Sensory and motor brain plasticity is not limited by location

Sensory and motor brain plasticity is not limited by location
Remapping in cerebral and cerebellar corticesis not restricted by somatotopy. Credit: Hahamy and Makin, JNeurosci (2019)

The new function of unused cortical regions is not necessarily determined by the function of nearby cortical regions, according to new research in adults born without one hand, published in JNeurosci.

Sensory and motor functions for each body part are represented in multiple "body maps" across the brain. Following arm-amputation, that previously operated the hand will become freed-up, and could potentially be "recruited" to work for other body parts, thus changing the brain's body maps. Previous research on such "remapping" in the has suggested that the unused hand region in the cortex may only process information from body parts that neighbour the hand on the cortical body map.

Using imaging, Hahamy and Makin measured the brain activity of adults born without one hand when they moved their arms, feet, lips, and intact hand.

Across the brain, movements of the same body parts (lips, feet, arm) activated the unused hand regions, even if these do not neighbor the hand on the different body-maps. This means that relative location is not the only factor that determines brain remapping. Instead, the research team thinks that the remapping observed in the cerebral cortex may reflect a process that takes place in the basal ganglia, where the body map is condense, and therefore the hand region has many immediate neighbors.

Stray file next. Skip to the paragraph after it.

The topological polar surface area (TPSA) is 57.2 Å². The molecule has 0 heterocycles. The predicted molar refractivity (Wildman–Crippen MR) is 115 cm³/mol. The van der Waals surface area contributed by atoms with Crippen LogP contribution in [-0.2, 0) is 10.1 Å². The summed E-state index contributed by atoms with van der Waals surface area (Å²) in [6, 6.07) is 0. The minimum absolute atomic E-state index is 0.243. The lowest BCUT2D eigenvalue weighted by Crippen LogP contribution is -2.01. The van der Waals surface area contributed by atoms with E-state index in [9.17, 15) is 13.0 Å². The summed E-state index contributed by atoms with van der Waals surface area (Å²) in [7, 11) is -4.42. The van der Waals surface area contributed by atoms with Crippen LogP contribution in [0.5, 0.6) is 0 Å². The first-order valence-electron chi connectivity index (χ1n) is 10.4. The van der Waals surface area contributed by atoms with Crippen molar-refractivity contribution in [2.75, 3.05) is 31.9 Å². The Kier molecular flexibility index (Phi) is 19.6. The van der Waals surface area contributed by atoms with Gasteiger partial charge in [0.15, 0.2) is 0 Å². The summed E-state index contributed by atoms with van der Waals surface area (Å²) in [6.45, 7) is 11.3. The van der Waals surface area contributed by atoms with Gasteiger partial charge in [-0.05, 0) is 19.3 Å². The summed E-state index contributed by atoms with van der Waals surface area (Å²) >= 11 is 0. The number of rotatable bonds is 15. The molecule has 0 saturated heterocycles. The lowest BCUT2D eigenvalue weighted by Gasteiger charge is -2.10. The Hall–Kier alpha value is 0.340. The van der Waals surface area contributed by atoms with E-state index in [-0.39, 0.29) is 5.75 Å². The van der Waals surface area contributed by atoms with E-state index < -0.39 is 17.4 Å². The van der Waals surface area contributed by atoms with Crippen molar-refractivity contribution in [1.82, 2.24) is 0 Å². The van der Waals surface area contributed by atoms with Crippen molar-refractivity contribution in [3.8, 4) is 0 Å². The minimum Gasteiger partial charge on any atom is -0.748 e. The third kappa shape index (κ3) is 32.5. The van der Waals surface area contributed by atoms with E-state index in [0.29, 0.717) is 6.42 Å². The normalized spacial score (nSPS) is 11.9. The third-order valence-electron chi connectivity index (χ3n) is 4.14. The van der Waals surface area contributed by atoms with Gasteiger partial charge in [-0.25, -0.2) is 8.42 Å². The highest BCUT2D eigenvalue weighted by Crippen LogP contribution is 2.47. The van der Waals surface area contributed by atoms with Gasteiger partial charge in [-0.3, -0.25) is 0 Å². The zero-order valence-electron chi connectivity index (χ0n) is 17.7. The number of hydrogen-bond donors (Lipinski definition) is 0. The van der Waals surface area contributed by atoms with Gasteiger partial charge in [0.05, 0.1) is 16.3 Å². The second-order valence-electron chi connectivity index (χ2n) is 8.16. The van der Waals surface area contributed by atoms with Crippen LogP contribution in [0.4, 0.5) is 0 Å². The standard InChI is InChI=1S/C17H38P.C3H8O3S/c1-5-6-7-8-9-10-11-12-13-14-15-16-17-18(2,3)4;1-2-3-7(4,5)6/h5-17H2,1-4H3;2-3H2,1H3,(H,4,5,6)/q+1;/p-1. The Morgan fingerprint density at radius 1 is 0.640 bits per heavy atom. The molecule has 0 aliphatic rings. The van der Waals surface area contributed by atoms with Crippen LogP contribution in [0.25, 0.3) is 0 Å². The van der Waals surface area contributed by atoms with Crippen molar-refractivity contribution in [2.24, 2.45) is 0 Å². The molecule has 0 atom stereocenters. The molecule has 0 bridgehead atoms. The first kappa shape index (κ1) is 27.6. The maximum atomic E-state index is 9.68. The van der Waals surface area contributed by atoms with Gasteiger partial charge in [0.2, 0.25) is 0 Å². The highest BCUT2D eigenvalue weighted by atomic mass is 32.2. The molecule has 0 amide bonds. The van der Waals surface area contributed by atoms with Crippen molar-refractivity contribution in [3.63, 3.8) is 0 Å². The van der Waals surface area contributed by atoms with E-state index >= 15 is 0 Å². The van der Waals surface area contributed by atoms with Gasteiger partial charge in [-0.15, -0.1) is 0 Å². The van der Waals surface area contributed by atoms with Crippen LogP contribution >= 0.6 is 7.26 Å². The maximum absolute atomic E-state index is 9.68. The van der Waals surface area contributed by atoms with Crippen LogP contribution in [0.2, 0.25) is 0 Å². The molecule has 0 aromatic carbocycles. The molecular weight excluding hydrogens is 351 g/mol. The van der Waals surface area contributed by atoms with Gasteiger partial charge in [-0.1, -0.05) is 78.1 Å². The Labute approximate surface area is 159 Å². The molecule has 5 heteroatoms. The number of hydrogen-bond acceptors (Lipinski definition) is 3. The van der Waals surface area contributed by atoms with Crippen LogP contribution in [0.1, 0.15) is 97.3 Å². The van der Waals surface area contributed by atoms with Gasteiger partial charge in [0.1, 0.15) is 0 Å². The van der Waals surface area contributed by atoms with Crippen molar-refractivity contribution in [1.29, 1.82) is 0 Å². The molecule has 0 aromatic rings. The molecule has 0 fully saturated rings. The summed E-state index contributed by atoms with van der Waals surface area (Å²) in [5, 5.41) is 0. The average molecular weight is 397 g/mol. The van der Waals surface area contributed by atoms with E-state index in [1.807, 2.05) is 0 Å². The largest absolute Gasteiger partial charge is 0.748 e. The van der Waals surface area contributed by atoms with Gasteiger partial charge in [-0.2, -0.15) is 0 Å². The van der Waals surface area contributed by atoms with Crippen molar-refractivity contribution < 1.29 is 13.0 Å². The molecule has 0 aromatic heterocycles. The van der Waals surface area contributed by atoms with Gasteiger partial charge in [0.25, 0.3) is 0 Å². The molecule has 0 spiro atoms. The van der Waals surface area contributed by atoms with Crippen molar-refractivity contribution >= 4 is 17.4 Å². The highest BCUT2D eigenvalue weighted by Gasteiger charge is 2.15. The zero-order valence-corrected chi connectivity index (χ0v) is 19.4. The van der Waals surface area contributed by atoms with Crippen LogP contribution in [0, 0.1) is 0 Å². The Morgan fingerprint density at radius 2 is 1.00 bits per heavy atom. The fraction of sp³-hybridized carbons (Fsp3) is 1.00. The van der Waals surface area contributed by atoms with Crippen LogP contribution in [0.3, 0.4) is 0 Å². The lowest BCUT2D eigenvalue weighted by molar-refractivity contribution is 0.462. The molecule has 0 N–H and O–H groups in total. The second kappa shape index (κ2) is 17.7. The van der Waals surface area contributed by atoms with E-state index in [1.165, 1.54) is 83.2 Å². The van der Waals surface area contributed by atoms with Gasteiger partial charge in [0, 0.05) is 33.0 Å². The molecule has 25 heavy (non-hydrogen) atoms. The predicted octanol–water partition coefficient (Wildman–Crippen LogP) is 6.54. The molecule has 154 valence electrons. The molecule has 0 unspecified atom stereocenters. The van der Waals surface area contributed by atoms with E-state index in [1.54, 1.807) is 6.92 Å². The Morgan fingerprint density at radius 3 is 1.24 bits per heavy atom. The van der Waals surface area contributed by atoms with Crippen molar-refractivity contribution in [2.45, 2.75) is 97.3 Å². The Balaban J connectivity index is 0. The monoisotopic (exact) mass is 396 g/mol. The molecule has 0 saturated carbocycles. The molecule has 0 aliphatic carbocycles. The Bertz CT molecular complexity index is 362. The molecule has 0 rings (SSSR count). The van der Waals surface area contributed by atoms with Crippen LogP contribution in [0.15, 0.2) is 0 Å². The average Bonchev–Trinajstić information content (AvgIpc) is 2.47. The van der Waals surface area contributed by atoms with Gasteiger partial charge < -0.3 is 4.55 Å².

Additionally, remapping might be influenced by the way participants use their bodies in everyday life to compensate for the absence of a hand.


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More information: Remapping in Cerebral and Cerebellar Cortices Is Not Restricted by Somatotopy, JNeurosci (2019). DOI: 10.1523/JNEUROSCI.2599-18.2019
Journal information: Journal of Neuroscience

Citation: Sensory and motor brain plasticity is not limited by location (2019, October 14) retrieved 22 November 2019 from https://medicalxpress.com/news/2019-10-sensory-motor-brain-plasticity-limited.html
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